Mid-size, multi-use arenas setting a trend for the future
Building Design & Construction
While large 20,000-seat sports venues aren’t going away, mid-size venues provide advantages the big arenas do not in a time of budget constraints and the need for flexibility.
SPORTS AND RECREATIONAL FACILITIES | SEPTEMBER 11, 2017 | TROY SHERRARD AIA, NCARB, LEED AP BD+C, PARTNER, SPORTS & RECREATION ARCHITECTURE, MOODY NOLAN
The 3,800-seat Covelli Multi-Sport Arena at The Ohio State University will not take the place of the Schottenstein Center, where 19,500 can watch a basketball game. What it will do is provide a home for wrestling, volleyball and gymnastics, while also allowing for lectures, concerts, banquets, academic college’s graduation, and similar campus events.
The Covelli Arena project is indicative of a trend among colleges and universities toward mid-size, multi-use arenas that can serve the student body and surrounding community. While large 20,000-seat sports venues aren’t going away, mid-size venues provide advantages the big arenas do not in a time of budget constraints and the need for flexibility.
Obviously, a 5,000- to 6,000-seat arena is easier to fill than a larger facility. Most non-Division I schools – and even many Division I schools – struggle to fill large basketball arenas. Yet they find they can pack a mid-size arena for every event and that the energy level and experience is heightened, because fans are closer to the action. And this holds true for numerous other events that a multi-use arena allows.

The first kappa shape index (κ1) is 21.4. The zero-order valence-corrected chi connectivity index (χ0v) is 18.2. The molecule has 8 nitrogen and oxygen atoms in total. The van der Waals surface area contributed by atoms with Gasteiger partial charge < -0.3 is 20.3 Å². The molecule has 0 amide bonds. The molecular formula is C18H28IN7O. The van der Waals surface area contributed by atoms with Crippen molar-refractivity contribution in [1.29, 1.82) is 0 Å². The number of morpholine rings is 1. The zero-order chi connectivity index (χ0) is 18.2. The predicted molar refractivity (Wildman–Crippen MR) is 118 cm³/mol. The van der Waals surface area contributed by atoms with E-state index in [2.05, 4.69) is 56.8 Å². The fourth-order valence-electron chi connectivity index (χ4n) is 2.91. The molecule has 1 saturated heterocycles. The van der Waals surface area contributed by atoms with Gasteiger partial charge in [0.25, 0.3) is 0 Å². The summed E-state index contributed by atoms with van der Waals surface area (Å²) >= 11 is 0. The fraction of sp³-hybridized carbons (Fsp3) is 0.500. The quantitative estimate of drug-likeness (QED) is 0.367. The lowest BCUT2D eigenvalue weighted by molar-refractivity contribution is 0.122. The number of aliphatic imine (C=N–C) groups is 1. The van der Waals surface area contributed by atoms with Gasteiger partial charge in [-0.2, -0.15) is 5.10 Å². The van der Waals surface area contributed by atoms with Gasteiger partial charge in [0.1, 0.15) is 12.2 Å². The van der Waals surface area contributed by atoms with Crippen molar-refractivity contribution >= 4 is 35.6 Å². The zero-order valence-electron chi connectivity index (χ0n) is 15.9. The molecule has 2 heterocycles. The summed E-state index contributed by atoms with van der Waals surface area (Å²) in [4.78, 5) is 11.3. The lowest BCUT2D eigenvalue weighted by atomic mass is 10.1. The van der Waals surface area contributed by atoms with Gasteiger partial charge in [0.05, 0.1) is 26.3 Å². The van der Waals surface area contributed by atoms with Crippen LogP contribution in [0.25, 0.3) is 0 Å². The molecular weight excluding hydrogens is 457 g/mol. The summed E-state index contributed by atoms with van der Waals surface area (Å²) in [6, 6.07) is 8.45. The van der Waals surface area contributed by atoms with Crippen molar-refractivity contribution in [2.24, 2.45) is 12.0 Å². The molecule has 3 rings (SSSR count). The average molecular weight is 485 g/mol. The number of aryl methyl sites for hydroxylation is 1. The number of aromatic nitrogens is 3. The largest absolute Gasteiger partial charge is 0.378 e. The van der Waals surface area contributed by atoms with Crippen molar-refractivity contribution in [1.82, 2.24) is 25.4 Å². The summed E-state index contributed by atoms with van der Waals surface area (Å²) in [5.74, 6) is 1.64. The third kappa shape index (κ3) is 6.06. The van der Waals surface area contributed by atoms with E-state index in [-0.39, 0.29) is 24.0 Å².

Operating costs are another attractive feature of mid-size arenas. They often require a leaner staff, a smaller budget to build and operate, and are much more energy efficient than their larger cousins. Because these buildings can be used continuously, a college or university can operate them much more efficiently.
Often, the sheer scale of mid-size arenas fits better into many campus environments. The challenges of integrating a smaller venue with other campus buildings is much less of a problem than for larger facilities, and the costs of the exterior finish enclosure is more consistent with surrounding buildings is more achievable due the smaller scale.
Finally, mid-size arenas can be more “donor-friendly.” Large venues typically require a big name and a big donor. In contrast, multiple smaller scale donors can fund a significant portion of the cost of a mid-size arena.
While there are clear advantages to mid-size arenas, spectators want the look, feel, taste and smell of a big one. Making a mid-size venue seem larger is a design challenge and requires experience and creativity.
For universal access, ideally, mid-size arenas are designed with the main concourse level with surrounding site; by which spectators descend into a lower bowl. The challenge here may be what is below the ground. Thorough evaluation of existing soil conditions and possible high water table can significant impact the design or even cause a new site location to be desired.
Designing a mid-size arena requires architects to depart from the large-arena mindset. Replicating a big-arena environment at a third the size requires a different approach, but also calls for design elements employed in the bigger arenas.